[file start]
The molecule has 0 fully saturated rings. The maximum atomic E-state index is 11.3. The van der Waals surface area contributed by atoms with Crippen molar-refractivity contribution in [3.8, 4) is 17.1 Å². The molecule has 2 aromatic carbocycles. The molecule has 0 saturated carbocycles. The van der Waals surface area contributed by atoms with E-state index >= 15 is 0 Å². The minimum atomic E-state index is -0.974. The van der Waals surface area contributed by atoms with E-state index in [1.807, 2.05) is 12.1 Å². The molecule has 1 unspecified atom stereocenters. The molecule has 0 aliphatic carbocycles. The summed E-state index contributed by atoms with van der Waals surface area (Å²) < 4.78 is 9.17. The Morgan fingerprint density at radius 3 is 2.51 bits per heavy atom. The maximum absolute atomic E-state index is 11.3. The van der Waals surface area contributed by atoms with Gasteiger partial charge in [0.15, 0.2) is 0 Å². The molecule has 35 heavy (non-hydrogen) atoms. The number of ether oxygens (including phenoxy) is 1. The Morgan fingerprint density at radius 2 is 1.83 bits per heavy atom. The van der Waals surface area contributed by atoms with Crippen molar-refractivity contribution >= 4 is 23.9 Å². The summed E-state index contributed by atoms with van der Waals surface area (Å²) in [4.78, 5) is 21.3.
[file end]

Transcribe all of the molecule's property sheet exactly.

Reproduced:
The molecule has 0 fully saturated rings. The maximum atomic E-state index is 11.3. The van der Waals surface area contributed by atoms with Crippen molar-refractivity contribution in [3.8, 4) is 17.1 Å². The molecule has 2 aromatic carbocycles. The molecule has 0 saturated carbocycles. The van der Waals surface area contributed by atoms with E-state index >= 15 is 0 Å². The minimum atomic E-state index is -0.974. The van der Waals surface area contributed by atoms with E-state index in [1.807, 2.05) is 12.1 Å². The molecule has 1 unspecified atom stereocenters. The molecule has 0 aliphatic carbocycles. The summed E-state index contributed by atoms with van der Waals surface area (Å²) < 4.78 is 9.17. The Morgan fingerprint density at radius 3 is 2.51 bits per heavy atom. The maximum absolute atomic E-state index is 11.3. The van der Waals surface area contributed by atoms with Gasteiger partial charge in [0.15, 0.2) is 0 Å². The molecule has 35 heavy (non-hydrogen) atoms. The number of ether oxygens (including phenoxy) is 1. The Morgan fingerprint density at radius 2 is 1.83 bits per heavy atom. The van der Waals surface area contributed by atoms with Crippen molar-refractivity contribution >= 4 is 23.9 Å². The summed E-state index contributed by atoms with van der Waals surface area (Å²) in [4.78, 5) is 21.3.